This project was originally led by actor Tsugawa Masahiko, who has unfortunately passed away. There are various kinds of arts, from traditional Japanese performing arts, time-honored festivals across the country, to folk art and music, which may be unfamiliar even to Japanese people including myself. The Japan Cultural Expo is a wonderful project with all parts of the country working as one team. It enables people in Japan to rediscover the traditional arts, and to introduce them to the wider world. Embracing Tsugawa Masahiko’s wish, I hope to showcase Japan’s incredible culture to people around the world.

Q: With regards to Kabuki, is there anything you would like more people to know about, or any thoughts on how people abroad should enjoy Kabuki?

Mr. Onoe:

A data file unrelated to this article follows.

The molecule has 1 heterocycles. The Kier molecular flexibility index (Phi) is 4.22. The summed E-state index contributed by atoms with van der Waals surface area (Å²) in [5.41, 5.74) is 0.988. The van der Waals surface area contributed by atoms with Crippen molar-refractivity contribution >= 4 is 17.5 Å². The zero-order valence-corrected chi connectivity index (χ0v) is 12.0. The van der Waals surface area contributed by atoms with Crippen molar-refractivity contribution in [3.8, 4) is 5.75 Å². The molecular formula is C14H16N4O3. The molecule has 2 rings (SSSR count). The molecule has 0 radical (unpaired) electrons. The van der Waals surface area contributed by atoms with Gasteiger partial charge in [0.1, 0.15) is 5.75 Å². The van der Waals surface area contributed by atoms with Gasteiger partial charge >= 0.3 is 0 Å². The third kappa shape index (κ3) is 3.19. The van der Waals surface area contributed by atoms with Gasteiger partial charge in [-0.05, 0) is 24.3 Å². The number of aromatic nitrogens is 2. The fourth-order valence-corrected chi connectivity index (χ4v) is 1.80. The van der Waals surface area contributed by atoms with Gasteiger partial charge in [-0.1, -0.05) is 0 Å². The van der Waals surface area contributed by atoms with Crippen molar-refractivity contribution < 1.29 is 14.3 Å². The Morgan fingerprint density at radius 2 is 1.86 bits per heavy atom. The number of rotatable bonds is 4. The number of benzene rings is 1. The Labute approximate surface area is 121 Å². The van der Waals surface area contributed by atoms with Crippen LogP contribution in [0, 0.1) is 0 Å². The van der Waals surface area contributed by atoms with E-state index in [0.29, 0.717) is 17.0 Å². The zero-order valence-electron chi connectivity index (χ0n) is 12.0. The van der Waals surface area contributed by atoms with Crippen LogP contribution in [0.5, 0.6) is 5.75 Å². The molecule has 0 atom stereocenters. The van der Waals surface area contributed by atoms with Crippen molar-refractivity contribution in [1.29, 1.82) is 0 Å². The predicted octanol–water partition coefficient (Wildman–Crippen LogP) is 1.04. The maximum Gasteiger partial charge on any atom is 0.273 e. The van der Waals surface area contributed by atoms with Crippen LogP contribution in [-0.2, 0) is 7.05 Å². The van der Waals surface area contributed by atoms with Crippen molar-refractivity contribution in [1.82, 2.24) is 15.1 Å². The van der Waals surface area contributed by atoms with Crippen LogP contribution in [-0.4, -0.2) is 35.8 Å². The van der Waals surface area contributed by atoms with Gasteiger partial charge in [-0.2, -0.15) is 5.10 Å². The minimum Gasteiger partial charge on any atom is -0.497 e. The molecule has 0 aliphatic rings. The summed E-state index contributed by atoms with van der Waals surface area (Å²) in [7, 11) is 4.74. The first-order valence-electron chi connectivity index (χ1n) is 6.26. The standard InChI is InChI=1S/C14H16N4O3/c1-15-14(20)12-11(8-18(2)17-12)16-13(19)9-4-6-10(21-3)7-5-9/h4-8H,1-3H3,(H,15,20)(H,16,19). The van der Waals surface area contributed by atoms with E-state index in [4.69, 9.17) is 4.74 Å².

Fortunately, we hear from overseas as well that they would like to see more Kabuki. It has been difficult to perform overseas lately, but when we did travel, the audience showed great interest in the performances. Although there is a high hurdle in seeing live performances in the current circumstances, I proudly believe that we could offer some kind of thrill, excitement, and interest, once we could have everyone visit theaters again to experience Kabuki. There are three main categories in Kabuki: dance performances, drama depicting everyday life, and drama depicting historical events. Honestly, any one of these would be fine. I just want everyone to experience live Kabuki and get the feeling of what has been passed down for over 400 years. Performers today do not stand on the stage to merely present what has been passed on. We care what today’s audience expect, what they want to see. On stage, we portray where the classic and modern streams meet. Thus, I believe the audience would enjoy Kabuki as a contemporary and living theater play rather than as something archaic.